On the one hand: “Those who take on the complex risks that accompany economic activities and decide to start a company are not acting out of a spirit of goodwill to the next person or a fit of solidarity towards the community they live in.” And yet, “It’s also true that anyone attempting entrepreneurship is soon forced to handle (…) a complex and well-defined business where the prospect of economic advantage – which, naturally, must not be neglected – is overtaken and blended with many other prospects and demands, some of which are not solely economic.”
And it is this line of apparent contradiction that current PM Giuseppe Conte traces in his 350-page essay, L’Impresa Responsabile (Giuffré, January 2018). Also in the preface, Conte outlines the perimeter within which his work is contained: “The research, primarily through studying the legal rules, uncovers the rise of a new way of operating in the world of business. It tells us the meaning of the new design, oriented around community and values, that has come into being – a development that has taken place over the course of several governments – in the word of economic activity.” Conte, from Italy’s Puglia region, specifically cites French philosopher Emmanuel Lévinas as he discusses the many “double movements” involved in social responsibility. It means responsibility in terms of the economic activity, of course, but also legal, social and moral responsibility towards “our own employees, consultants, suppliers, consumers, users and the entire community within which the company operates.”
We need to create a dialogue between the law, ethics and the economy, one that is more intense than it traditionally has been.
But what do we really mean by “double movement” in regard to social responsibility? According to Conte, “The strong conviction of an author (…) is that to understand the complex phenomenon we need to create a dialogue between the law, ethics and the economy, one that is more intense than it traditionally has been.” Essentially, going back to the Lévinas philosophy, “Responsibility is always double-sided”. Or, in other words, we need to recognise those for whom we are responsible, account for those for whom we are accountable. It means taking responsibility for those who look up to us.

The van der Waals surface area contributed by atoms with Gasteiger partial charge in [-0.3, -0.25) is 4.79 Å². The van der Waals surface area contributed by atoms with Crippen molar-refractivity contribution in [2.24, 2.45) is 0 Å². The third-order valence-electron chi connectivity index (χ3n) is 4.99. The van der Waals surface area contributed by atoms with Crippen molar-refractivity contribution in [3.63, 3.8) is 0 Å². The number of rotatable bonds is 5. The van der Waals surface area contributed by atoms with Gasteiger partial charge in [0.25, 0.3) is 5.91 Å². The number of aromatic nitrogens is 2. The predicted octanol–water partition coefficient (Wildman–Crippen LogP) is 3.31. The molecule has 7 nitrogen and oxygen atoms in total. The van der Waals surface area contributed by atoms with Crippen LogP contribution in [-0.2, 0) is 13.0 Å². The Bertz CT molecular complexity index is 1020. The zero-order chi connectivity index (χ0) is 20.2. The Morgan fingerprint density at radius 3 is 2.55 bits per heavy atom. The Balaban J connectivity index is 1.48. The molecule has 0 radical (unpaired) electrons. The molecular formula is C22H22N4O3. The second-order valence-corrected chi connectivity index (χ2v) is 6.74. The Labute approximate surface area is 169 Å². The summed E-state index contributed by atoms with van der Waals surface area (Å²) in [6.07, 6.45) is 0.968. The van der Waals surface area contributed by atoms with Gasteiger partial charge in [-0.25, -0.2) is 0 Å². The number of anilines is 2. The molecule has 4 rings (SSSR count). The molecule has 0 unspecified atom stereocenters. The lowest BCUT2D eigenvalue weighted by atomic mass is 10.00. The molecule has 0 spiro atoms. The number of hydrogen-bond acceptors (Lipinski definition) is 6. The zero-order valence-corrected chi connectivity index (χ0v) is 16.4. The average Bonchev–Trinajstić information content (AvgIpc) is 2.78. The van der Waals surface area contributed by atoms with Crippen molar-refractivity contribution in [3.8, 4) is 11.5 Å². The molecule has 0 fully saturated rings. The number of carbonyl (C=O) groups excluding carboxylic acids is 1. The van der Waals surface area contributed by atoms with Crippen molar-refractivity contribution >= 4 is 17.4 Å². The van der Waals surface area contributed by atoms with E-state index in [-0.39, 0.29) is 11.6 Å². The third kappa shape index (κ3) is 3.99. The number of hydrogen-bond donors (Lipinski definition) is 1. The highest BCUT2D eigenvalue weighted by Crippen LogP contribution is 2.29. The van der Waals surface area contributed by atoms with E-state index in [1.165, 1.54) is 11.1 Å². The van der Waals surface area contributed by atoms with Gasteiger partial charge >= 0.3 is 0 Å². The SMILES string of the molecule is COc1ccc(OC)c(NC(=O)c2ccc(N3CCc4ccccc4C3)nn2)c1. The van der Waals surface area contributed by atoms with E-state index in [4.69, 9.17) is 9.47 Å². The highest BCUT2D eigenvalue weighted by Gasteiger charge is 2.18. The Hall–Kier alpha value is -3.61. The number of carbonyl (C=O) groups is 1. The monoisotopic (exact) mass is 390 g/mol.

From Conte’s research he has deduced that, “Ethics are occupying an increasingly large space in the economic area and in legal regulations. It is an undeniable fact, supported on many levels.” This can be seen from the increasingly frequent inclusion of social and sustainability reports and ethical codes and committees in companies’ governance systems. This inclusion also responds to an ethical demand from the consumers the PM defines as “politicised”. “A company that looks to succeed in the medium and long term, that wants a stable share of the market, cannot overlook best practices nor neglect to adopt behaviour that the society within which it operates deems virtuous.” Which leads us to Conte’s definition of corporate social responsibility: “A socially responsible company is one that performs economic activities and pursues profitable objectives while also maintaining an awareness of the impact its initiatives have socially and environmentally and, as such, strives to prevent those initiatives from causing risk or damage to society and to future generations.”
Previous governments have shown increasing appreciation for social demands and stakeholders’ interests in running businesses.
Having defined this perimeter, Conte focuses on two innovative types of socially responsible company: the new social enterprises and benefit corporations. Chapter five is dedicated to the former and the following chapter to the latter.
The regulations concerning social enterprises were revised by Italian Legislative Decree no. 112 of 3 July 2017, while benefit corporations were introduced by Law no. 208 of 28 December 2015. The two types of company represent two formulae: the first emerges from the world of non-profits and the second from the more traditional profit-making business. Both, however, combine the classic company model – built around profit-making – with that of third-sector organisations. Conte explains that, “Governance of social enterprises (…) clearly seems to be built around recreating the established traits of a typical ‘company’, even if part of a special regime characterised by the social values that such a company wishes to carry forward.” The social benefit model “is inserting itself fully into the slow and gradual process that – over the course of the most recent governments – has led to increasing levels of appreciation for social enterprises and boosted the interest of various stakeholders in entrepreneurship.”